Sunday, September 6, 2009
Ways to Stay Healthy
Living in a coop I am able to tap into a social network where I can combine good food and good company at our weekly potlucks. This picture depicts a typical Sunday in the Court yard. Creating productive multiple networks is key to fostering good mental fitness.
Ways to Stay Healthy and Fit
Alyssa Shaffer recently wrote an article on ways to stay healthy that I would like to share with you. I invite you to reflect on the following questions: What would you add to this list? What have you discovered about your personal health needs that would personalize and this list for your benefits? How can you fine tune your health plan to reflect your needs? How can you work more closely with your health care professional to ensure an effective and healthy prognosis?
Blessings! Rev. Qiyamah
Learn How to Relax
You can't always control when stress hits, but you can control how you handle it, says David L. Katz, MD, director of the Yale University Prevention Research Center. The key is to first acknowledge its presence. When you feel the anxiety coming on, give yourself a brief time-out. Do some deep breathing--inhale through your nose for five full counts, then exhale through your mouth for five full counts--until you start to feel calmer. To counteract chronic stress, like a demanding job, build in ways to blow off steam. "Not everyone relaxes by doing yoga or meditating-a brisk walk or smashing a tennis ball might be better," says Dr. Katz. "Just figure out what works for you."
<Stretch It Out
A few minutes of stretching a day can greatly improve your overall range of motion, which not only makes everyday tasks like reaching for the top shelf in the pantry easier but also reduces back or knee pain. "We spend so much time today hunched over computers, on the phone or in our cars that we forget to give our muscles a chance to lengthen and relax," says Dr. Fryhofer. The perfect time to stretch? When your muscles are already warm, like when you've finished doing some basic household tasks (vacuuming, carrying laundry or scrubbing the kitchen). Do some simple stretches for your hamstrings, glutes, quads, calves, shoulders, chest and back. Go to WomansDay.com/Stretch for a few.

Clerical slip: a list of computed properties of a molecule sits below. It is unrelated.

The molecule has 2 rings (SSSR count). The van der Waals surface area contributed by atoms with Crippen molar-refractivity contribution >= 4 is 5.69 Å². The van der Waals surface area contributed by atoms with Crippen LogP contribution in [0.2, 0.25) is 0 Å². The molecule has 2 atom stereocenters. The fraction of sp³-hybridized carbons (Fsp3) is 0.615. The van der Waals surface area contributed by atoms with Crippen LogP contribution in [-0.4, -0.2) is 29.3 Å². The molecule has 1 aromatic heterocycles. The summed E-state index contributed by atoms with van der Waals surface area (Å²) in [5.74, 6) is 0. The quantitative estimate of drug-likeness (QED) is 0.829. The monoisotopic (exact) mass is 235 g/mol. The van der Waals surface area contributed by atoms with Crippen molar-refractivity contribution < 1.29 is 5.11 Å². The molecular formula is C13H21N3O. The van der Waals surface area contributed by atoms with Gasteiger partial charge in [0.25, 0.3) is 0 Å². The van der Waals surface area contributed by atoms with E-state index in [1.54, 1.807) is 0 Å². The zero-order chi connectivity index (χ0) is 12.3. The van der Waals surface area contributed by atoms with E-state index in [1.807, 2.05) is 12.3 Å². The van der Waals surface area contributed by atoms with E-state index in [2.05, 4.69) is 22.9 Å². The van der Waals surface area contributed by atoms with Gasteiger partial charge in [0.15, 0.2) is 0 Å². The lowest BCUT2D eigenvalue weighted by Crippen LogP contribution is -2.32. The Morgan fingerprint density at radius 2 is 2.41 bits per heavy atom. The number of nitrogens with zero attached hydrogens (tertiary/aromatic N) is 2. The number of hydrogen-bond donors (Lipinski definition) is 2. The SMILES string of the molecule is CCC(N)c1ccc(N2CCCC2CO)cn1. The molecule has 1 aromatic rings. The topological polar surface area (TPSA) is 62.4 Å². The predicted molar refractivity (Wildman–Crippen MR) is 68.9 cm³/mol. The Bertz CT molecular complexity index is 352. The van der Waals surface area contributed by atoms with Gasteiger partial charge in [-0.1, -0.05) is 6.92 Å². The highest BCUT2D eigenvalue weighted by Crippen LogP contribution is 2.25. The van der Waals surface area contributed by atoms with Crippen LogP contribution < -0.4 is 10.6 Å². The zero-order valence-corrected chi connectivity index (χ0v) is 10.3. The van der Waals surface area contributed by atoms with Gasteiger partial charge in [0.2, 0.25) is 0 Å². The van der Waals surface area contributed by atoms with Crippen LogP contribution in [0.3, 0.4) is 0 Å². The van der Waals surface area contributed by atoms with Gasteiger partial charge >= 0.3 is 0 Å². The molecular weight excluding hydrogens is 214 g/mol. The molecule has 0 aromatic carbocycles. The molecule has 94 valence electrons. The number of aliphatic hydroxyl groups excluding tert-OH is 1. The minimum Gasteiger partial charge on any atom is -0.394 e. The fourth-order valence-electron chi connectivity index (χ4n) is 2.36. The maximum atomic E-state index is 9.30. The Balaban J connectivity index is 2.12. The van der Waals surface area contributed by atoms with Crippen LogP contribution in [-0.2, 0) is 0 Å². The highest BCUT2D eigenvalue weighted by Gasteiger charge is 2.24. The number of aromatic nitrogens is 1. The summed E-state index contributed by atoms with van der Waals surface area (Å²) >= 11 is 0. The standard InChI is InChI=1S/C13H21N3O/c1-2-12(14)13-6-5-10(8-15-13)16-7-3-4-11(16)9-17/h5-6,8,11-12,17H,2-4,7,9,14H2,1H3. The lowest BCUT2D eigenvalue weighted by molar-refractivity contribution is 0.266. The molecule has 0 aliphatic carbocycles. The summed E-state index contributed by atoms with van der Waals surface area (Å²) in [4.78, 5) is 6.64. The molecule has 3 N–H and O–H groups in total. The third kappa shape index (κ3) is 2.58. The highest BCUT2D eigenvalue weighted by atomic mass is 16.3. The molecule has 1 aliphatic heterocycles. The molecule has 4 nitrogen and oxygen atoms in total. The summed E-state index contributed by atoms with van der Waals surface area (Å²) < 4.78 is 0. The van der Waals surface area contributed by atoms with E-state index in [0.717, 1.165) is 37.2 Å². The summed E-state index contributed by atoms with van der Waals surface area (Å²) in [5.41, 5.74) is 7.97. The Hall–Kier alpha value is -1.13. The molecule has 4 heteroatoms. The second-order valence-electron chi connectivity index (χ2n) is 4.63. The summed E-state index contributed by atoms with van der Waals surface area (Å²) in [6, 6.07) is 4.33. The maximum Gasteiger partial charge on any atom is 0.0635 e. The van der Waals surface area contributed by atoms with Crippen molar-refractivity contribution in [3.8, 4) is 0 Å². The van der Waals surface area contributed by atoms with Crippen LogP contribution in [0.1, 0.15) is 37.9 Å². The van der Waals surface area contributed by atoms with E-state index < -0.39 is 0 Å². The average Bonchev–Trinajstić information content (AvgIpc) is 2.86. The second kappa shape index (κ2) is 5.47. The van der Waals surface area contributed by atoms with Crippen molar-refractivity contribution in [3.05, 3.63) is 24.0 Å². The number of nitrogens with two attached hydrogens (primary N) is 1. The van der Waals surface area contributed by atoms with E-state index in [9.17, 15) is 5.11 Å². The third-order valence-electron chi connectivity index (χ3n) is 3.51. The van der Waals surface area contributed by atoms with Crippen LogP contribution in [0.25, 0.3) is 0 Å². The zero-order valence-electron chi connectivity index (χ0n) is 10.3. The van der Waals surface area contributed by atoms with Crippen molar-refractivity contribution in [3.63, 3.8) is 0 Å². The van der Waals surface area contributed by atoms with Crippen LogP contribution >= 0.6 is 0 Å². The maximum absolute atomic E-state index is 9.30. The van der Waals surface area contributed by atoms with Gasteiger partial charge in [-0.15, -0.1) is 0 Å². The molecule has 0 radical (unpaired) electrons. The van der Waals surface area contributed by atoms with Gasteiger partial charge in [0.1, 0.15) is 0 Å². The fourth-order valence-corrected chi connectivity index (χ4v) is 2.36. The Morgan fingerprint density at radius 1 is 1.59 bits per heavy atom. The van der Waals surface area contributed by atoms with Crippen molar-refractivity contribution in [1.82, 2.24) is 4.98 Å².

Don't Discount Hormone Therapy
If you're early in menopause (in your 50s), Hormone Therapy (HT) may not be the demon you think, says Dr. Fryhofer. "It's not for everyone, but for the right person and the right reason, hormones may be the right answer." In 2002, the Women's Health Initiative study reported that there were more drawbacks to HT than benefits. Today, while some doctors don't advise using HT long-term, there may be a role for using it short-term to relieve uncomfortable symptoms and boost bone health.
Make Friends with Bacteria
Your digestive system needs "good" bacteria to keep the "bad" kind at bay. Some studies have shown that these positive bacteria (also known as probiotics) can help lower the risk of conditions like irritable bowel syndrome and vaginal yeast infections. But you may need more than just a few spoonfuls of yogurt to get the benefits. "Supplements--especially the live version, available in spore form--have a better chance of getting into your gut," notes Dr. Roizen, who recommends brands like Align or Sustenex.
Go Low-Tech-At Least Sometimes
The constant buzz of your cell, PDA or other seemingly indispensable device can be doing you more harm than good. "It's a disruption that can add significant stress to your life," says Alice Domar, PhD, executive director of the Domar Center for Mind/Body Health in Waltham, Massachusetts, and author of Be Happy Without Being Perfect. If you find yourself paying more attention to your phone than to your family, or your heart speeds up whenever you see that flashing message light, take a BlackBerry break for a few hours (or even days).